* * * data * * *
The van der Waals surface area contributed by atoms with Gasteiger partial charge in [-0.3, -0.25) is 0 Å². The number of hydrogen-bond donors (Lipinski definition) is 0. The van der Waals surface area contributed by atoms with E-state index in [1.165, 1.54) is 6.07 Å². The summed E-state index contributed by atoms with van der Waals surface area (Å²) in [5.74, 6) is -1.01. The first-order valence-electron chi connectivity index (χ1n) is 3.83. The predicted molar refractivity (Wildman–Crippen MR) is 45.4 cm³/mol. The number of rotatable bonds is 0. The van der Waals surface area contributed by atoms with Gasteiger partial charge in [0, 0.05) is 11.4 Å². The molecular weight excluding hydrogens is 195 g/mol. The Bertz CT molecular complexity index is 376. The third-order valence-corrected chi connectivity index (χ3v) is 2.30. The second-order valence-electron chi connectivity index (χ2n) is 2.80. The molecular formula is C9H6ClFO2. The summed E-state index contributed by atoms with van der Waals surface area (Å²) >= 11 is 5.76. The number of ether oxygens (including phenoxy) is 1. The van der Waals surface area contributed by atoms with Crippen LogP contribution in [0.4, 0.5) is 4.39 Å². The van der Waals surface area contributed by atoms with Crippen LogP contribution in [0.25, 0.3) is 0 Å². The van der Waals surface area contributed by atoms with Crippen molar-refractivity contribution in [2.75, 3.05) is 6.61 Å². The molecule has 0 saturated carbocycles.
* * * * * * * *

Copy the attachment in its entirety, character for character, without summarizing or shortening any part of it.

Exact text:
The van der Waals surface area contributed by atoms with Gasteiger partial charge in [-0.3, -0.25) is 0 Å². The number of hydrogen-bond donors (Lipinski definition) is 0. The van der Waals surface area contributed by atoms with E-state index in [1.165, 1.54) is 6.07 Å². The summed E-state index contributed by atoms with van der Waals surface area (Å²) in [5.74, 6) is -1.01. The first-order valence-electron chi connectivity index (χ1n) is 3.83. The predicted molar refractivity (Wildman–Crippen MR) is 45.4 cm³/mol. The number of rotatable bonds is 0. The van der Waals surface area contributed by atoms with Gasteiger partial charge in [0, 0.05) is 11.4 Å². The molecular weight excluding hydrogens is 195 g/mol. The Bertz CT molecular complexity index is 376. The third-order valence-corrected chi connectivity index (χ3v) is 2.30. The second-order valence-electron chi connectivity index (χ2n) is 2.80. The molecular formula is C9H6ClFO2. The summed E-state index contributed by atoms with van der Waals surface area (Å²) >= 11 is 5.76. The number of ether oxygens (including phenoxy) is 1. The van der Waals surface area contributed by atoms with Crippen LogP contribution in [0.4, 0.5) is 4.39 Å². The van der Waals surface area contributed by atoms with Crippen LogP contribution in [0.25, 0.3) is 0 Å². The van der Waals surface area contributed by atoms with Crippen molar-refractivity contribution in [2.75, 3.05) is 6.61 Å². The molecule has 0 saturated carbocycles.